The English physicist Isaac Newton introduced the term "gravity" after he saw an apple falling onto the ground in his garden. "Gravity" is the force of attraction exerted by the earth on an object. The moon orbits around the earth
and the earth orbits around the sun because of gravity. Newton proposed that
every mass in the universe attracts every other mass. This is the main idea of Newton's Law of Universal Gravitation.
The law was published in Newton's famous work, the Principia ("Mathematical Principles of Natural Knowledge") in 1687. It states that:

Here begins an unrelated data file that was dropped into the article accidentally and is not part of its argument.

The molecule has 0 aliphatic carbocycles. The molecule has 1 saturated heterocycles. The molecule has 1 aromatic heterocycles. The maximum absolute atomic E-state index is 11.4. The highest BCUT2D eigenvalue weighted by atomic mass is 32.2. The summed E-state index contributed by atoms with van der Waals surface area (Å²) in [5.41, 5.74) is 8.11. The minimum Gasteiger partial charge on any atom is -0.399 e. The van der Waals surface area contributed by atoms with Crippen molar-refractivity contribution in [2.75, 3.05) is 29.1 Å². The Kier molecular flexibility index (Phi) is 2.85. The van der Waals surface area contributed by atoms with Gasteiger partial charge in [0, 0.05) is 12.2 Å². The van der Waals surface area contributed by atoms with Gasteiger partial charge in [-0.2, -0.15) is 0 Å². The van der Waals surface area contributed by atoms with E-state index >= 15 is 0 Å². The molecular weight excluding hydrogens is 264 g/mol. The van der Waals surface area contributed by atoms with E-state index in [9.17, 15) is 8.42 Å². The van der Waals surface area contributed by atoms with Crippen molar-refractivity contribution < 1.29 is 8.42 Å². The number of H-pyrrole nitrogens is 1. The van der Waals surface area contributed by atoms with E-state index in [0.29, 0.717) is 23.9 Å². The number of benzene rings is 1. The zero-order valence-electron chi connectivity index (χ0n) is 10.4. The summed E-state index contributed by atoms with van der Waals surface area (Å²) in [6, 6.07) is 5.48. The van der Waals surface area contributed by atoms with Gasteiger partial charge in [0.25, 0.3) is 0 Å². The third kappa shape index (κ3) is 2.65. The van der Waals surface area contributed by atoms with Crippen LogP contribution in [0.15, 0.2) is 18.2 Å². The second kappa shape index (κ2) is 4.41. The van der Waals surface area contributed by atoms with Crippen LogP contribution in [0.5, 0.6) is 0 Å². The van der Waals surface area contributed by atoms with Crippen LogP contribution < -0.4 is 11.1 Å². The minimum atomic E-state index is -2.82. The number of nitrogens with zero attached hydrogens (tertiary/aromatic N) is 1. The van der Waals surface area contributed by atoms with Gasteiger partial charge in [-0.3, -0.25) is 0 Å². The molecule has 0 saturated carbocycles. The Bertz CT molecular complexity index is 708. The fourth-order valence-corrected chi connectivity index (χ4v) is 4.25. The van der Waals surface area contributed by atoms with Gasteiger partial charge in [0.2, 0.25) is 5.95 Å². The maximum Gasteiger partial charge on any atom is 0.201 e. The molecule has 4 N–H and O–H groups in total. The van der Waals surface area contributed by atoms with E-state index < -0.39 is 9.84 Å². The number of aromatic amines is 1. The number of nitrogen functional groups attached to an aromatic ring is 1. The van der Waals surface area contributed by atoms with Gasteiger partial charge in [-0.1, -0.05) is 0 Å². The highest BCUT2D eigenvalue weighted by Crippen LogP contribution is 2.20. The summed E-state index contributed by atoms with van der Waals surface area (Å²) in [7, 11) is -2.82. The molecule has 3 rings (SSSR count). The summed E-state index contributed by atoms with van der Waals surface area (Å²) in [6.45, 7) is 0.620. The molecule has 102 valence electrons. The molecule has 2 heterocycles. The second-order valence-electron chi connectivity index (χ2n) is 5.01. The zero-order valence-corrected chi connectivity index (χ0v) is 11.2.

Every particle in the universe exerts a force on every other particle along the line joining their centers. The magnitude of the force is directly proportional to the product of the masses of the two particles, and inversely proportional to the square of the distances between them.
Newton's Law of Gravity Calculator
Simulator courtesy of University of Nebraska-Lincoln